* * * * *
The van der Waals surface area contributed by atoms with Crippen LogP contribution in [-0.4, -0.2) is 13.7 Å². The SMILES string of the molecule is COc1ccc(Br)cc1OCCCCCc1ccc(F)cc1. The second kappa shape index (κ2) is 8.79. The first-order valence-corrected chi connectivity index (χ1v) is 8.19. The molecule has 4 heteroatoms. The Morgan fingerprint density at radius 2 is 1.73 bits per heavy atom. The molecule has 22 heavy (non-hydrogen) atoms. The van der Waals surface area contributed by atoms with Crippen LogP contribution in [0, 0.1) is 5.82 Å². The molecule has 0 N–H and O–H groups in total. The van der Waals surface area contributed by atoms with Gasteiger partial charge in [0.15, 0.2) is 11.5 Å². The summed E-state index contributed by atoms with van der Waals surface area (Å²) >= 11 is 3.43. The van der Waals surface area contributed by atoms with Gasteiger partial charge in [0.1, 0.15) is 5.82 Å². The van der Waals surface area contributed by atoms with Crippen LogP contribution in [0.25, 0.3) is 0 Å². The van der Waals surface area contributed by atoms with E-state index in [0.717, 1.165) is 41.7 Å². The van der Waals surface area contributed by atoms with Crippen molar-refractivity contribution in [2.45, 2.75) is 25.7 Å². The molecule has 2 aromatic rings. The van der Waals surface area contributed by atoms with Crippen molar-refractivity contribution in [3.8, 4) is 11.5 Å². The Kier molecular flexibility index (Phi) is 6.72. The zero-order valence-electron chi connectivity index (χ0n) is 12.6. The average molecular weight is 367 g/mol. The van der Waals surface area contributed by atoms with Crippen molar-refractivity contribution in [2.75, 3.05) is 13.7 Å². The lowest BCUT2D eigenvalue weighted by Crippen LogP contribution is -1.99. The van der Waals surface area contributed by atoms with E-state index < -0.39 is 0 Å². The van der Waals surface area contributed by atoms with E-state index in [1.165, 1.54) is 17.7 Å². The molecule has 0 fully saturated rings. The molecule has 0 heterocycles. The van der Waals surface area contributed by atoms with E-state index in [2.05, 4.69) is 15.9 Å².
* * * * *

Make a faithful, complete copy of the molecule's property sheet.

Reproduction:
The van der Waals surface area contributed by atoms with Crippen LogP contribution in [-0.4, -0.2) is 13.7 Å². The SMILES string of the molecule is COc1ccc(Br)cc1OCCCCCc1ccc(F)cc1. The second kappa shape index (κ2) is 8.79. The first-order valence-corrected chi connectivity index (χ1v) is 8.19. The molecule has 4 heteroatoms. The Morgan fingerprint density at radius 2 is 1.73 bits per heavy atom. The molecule has 22 heavy (non-hydrogen) atoms. The van der Waals surface area contributed by atoms with Crippen LogP contribution in [0, 0.1) is 5.82 Å². The molecule has 0 N–H and O–H groups in total. The van der Waals surface area contributed by atoms with Gasteiger partial charge in [0.15, 0.2) is 11.5 Å². The summed E-state index contributed by atoms with van der Waals surface area (Å²) >= 11 is 3.43. The van der Waals surface area contributed by atoms with Gasteiger partial charge in [0.1, 0.15) is 5.82 Å². The van der Waals surface area contributed by atoms with Crippen LogP contribution in [0.25, 0.3) is 0 Å². The van der Waals surface area contributed by atoms with E-state index in [0.717, 1.165) is 41.7 Å². The van der Waals surface area contributed by atoms with Crippen molar-refractivity contribution in [2.45, 2.75) is 25.7 Å². The molecule has 2 aromatic rings. The van der Waals surface area contributed by atoms with Crippen molar-refractivity contribution in [3.8, 4) is 11.5 Å². The Kier molecular flexibility index (Phi) is 6.72. The zero-order valence-electron chi connectivity index (χ0n) is 12.6. The average molecular weight is 367 g/mol. The van der Waals surface area contributed by atoms with Crippen molar-refractivity contribution in [2.75, 3.05) is 13.7 Å². The lowest BCUT2D eigenvalue weighted by Crippen LogP contribution is -1.99. The van der Waals surface area contributed by atoms with E-state index < -0.39 is 0 Å². The van der Waals surface area contributed by atoms with E-state index in [1.165, 1.54) is 17.7 Å². The molecule has 0 fully saturated rings. The molecule has 0 heterocycles. The van der Waals surface area contributed by atoms with E-state index in [2.05, 4.69) is 15.9 Å².